Vietnam c.bank raises policy rates first time in two years
A higher interest rate cap would have a direct impact on banks, businesses, and people.
For the first time in two years, the State Bank of Vietnam (SBV), the country’s central bank, decided to raise its policy rates, which takes effect today [September 23].
|The central bank's headquarter. Source: SBV|
As per the decision, the interest rate cap has been raised to 5% annually from 4% for deposits with maturities of one month to less than six months, while the maximum rate for deposits with maturities of one month to less than six months at people’s credit funds and microfinance services is set at 5.5% per annum.
The deposit interest rate cap with maturities of less than one month and demand deposits are slightly increased to 0.5% from 0.2%.
The refinancing interest and rediscount rate have been raised by one percentage point to respective 5% and 3.5% per annum, and overnight interest rate and interest via open market operations (OMO) climbed to 6% per annum from the previous 5%.
The decision came following US Federal Reserve (FED)’s latest move to raise its policy rates for the third consecutive time by 75 basic points, aiming to curb inflation.
According to experts, SBV’s raising policy rates would send a message of more expensive capital for commercial banks and limited liquidity of the Vietnamese Dong (VND) on the market.
The move, however, is deemed inevitable as FED has been keeping raising interest rates, subsequently putting pressure on exchange rates.
While a refinancing and rediscount rate hike is not expected to have much impact on the economy, a higher interest rate cap would have a direct impact on banks, businesses and individuals.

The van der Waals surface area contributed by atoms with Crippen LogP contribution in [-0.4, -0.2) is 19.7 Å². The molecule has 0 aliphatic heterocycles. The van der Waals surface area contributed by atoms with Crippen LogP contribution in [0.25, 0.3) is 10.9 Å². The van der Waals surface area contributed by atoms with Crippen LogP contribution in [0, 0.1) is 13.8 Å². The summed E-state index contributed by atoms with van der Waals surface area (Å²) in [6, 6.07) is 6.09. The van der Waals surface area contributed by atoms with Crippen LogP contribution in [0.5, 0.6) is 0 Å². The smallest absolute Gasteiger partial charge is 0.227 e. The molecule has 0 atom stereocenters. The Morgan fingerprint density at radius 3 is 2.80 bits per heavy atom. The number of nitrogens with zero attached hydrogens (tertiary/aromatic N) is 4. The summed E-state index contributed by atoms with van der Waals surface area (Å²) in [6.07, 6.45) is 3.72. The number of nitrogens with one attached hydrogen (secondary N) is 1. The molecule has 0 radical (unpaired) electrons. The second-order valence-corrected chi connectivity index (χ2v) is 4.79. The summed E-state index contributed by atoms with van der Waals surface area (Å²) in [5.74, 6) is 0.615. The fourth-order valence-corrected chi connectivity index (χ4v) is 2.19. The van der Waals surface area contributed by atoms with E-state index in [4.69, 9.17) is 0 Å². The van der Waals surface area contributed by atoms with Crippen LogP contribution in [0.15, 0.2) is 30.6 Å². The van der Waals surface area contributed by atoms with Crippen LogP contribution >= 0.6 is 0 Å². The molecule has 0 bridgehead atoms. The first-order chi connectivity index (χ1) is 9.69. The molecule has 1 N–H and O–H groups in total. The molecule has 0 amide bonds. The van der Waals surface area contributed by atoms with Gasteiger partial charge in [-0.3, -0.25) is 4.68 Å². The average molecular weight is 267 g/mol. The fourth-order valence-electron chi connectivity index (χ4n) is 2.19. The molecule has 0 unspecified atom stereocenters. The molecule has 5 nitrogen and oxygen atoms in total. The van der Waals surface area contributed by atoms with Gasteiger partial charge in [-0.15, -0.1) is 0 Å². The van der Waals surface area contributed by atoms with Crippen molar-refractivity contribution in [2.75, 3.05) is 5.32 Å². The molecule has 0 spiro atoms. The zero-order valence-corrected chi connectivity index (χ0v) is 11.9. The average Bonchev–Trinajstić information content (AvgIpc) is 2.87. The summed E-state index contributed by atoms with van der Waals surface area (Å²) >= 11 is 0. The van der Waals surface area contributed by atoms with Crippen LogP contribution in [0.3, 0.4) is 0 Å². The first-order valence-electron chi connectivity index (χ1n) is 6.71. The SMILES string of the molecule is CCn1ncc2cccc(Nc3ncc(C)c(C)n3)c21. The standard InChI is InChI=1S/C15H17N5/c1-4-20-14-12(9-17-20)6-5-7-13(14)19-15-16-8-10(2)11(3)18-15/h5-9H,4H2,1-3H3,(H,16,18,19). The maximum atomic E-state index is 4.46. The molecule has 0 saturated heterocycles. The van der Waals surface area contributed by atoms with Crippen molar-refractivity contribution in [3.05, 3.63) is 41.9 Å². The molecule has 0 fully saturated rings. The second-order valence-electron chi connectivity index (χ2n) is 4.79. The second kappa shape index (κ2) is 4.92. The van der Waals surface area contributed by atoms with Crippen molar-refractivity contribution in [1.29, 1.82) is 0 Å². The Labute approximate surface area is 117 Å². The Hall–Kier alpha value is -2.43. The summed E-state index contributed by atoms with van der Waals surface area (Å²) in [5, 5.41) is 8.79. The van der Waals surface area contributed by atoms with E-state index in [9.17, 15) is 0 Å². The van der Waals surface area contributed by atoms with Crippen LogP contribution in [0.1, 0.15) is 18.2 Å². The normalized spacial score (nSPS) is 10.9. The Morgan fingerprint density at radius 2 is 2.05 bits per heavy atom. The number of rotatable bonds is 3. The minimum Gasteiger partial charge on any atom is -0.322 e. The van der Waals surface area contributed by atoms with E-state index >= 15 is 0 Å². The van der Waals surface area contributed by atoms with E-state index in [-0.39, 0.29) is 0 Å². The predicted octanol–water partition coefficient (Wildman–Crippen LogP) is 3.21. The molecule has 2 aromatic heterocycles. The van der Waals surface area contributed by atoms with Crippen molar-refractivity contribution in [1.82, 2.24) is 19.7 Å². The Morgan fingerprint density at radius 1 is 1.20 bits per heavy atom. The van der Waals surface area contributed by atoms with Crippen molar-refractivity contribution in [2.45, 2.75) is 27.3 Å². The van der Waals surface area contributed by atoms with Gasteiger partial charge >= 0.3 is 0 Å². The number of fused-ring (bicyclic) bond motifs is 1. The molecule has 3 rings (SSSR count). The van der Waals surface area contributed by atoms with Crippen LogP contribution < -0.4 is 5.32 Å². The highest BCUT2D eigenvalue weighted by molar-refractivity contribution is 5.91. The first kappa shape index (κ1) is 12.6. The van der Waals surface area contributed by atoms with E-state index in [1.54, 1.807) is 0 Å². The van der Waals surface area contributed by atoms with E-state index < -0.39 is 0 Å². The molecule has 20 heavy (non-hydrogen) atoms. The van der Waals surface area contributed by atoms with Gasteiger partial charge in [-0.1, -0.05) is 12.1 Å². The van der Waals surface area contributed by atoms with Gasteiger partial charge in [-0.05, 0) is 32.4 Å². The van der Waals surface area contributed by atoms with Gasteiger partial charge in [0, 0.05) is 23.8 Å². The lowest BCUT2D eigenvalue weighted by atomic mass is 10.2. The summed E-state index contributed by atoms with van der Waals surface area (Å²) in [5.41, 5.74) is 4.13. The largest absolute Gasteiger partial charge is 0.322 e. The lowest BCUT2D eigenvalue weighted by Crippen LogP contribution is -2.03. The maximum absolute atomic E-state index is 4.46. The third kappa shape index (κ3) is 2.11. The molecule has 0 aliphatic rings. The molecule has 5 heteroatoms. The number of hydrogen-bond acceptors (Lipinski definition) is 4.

In this context, banks would have to pay more to mobilize capital, leading to higher lending rates. But in a recent meeting, Prime Minister Pham Minh Chinh instructed commercial banks to optimize operational costs and keep the average lending rate stable to aid businesses and people.
Prospects for local stock market remain bright
VNDirect in its latest report noted SBV’s raising rate is a timely move, amid the fast-changing situation in the global finance market.
The securities firm also suggested a 100 basis point increase is higher than the market’s anticipation at 0.5 percentage points.
After this rate hike, VnDirect suggested it is unlikely that there would be another move this year.
Sharing the view, Dragon Capital noted FED has sent a signal on a halt in a rate hike in the first half of 2023, for which it added investors may expect a period of stability in Vietnam’s monetary policy management.
The investment fund also said in an environment of rising interest rates, expected profit in the stock market might not be as high as in the previous period.
“In the short-term, the performance of the stock market may depend on the global situation,” stated Dragon Capital, but noted external factors may not have significant impacts on Vietnam compared to other emerging economies.
“VnIndex may maintain its 1,200-mark for this year,” it added.
The price-to-earning (P/E) of VnIndex may revert back to 12.1x after the disclosure of business performance in the third quarter, but still higher than the 10.4x during the Covid-19 outbreak in March 2020.
“Vietnam’s stock market has potential for higher profit compared to emerging markets, while risks are considered lower thanks to strong economic fundamentals,” stated Dragon Capital.
Dragon Capital forecast Vietnam’s GDP growth in the third quarter could be a two-digit number and end the year at a 7.8% expansion rate. This would help the P/E forward in 2022 at 10. x and growth of earnings per share (EPS) at 17%.
In an even more optimistic view, Pyn Elite Fund forecasts the profit growth of public companies in Vietnam in 2022 could be at 25%, given Vietnam’s positive economic outlook in subsequent years.
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